The phone is constantly ringing, you’re struggling to manage your diary – and don’t even mention the fact that you haven’t got around to any marketing or networking in the last month!
Sound familiar? Maybe it’s time to start thinking about bringing in an extra pair of hands.
It sounds scary, the thought of becoming an employer – but at this stage, what are your choices? You turn down work, and your business will always stay at this level, or bring in some help and you can continue to grow your business. But where do you even start?
First things first. Define clearly what it is you need. Where are the gaps? What are you not finding the time to do that is crucial to your business? Is it sales and business development? Is it marketing? Is it admin? Be honest with yourself, and get clear on exactly what it is that your business needs.
Next, be confident this is a long term requirement. Does your business have peaks and troughs? Is this a ‘peak’ that can be managed with temporary staff, or with freelancers? Don’t consider hiring someone unless you are extremely confident that this is a permanent need in your business.
Now, do a bit of research to find out if that person exists. Chances are, some of the gaps you identified will be in completely different areas, and unless you get super lucky, you’re unlikely to find someone who is an expert at everything. Unless you clearly need a specialist, perhaps look for someone who is used to working in smaller companies and wearing many ‘hats’. Often at this early stage of hiring it’s important to hire for attitude, not just skills. Someone who is just as happy making a client a cup of tea as they are representing your company at a networking event, answering calls, dealing with paperwork and updating social media pages.
Now we are getting there! Next up – define your offering to the marketplace. Salary (must be at least the National Minimum Wage) pension contribution (statutory only or would you offer a company pension?), bonuses, holiday, insurances, perks and policies (for instance maternity/paternity) are just some of the things you should consider – but also company culture. Arguably the culture will develop as the team grows, but it is up to you to set the tone and your expectations. Do you want your team to be super casual and dress down – or do you want a more formal, corporate suited and booted approach? The choice is yours.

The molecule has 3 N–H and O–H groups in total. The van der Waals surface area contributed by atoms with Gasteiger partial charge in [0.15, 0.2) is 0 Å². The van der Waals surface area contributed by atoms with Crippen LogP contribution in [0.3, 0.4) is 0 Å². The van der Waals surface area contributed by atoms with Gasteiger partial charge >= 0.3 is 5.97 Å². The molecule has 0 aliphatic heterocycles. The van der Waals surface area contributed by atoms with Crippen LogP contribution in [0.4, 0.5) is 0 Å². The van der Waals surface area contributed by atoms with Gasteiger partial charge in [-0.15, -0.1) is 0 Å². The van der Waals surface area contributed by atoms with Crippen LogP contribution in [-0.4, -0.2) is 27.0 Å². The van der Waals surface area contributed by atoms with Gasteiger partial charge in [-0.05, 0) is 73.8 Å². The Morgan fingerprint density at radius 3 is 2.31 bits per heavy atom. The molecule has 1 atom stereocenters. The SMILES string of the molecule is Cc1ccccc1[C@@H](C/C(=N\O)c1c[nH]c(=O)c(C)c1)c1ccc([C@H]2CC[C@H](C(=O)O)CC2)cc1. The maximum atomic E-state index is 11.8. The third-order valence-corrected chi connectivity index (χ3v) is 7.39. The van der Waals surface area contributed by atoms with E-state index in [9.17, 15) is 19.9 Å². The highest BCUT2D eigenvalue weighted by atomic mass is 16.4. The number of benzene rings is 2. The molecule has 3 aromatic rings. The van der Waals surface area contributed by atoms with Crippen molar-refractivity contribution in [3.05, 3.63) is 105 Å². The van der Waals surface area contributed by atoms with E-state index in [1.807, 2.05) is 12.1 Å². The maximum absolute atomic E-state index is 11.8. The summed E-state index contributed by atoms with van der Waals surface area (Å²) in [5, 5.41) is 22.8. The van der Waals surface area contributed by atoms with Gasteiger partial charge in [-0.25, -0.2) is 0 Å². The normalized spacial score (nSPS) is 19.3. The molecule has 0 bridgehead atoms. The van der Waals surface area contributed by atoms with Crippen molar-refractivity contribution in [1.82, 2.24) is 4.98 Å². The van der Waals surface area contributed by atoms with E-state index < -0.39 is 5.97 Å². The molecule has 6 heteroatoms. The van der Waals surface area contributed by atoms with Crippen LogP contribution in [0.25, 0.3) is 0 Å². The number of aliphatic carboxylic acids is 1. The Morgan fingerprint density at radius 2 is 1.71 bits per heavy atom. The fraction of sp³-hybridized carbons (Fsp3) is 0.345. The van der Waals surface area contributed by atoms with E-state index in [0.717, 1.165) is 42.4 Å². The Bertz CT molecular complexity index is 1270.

Now we are ready to recruit. Using the info we have already gathered you should be in a great place to create a clearly defined job description and a super compelling advert (see previous blogs for advice and tips on both). Then create your recruitment strategy. A great marketing/advertising campaign, a purposeful interview process and a well navigated offer process should see you making the jump from self-employed to employer in a matter of weeks.
Once your brand new shiny team member has accepted your offer, do your due diligence, by undertaking right to work and DBS checks (if required). If everything is as it should be - get the offer in writing to them. Known as a statement of offer, it is the legal requirement for formally offering a candidate the job. The statement of offer should contain the complete details of the job and the offer (including any T&Cs). I personally prefer a contract – but be sure to get it checked over by an employment law consultant.
Make sure you take out relevant insurances, such as employers’ liability insurance, and anything else necessary to cover your business or place of work. On that subject, you will also have a duty of care to ensure your place of work is safe and secure for your employees – ensure any building work is completed (or is safe) before your new member of staff starts.
My final tip – set up a good payroll software system, or outsource the process to a bookkeeper.
Last but certainly not least – don’t forget to inform HMRC that you are registering as an employer!
And there you have it. You are officially an employer. Onwards and upwards to business growth.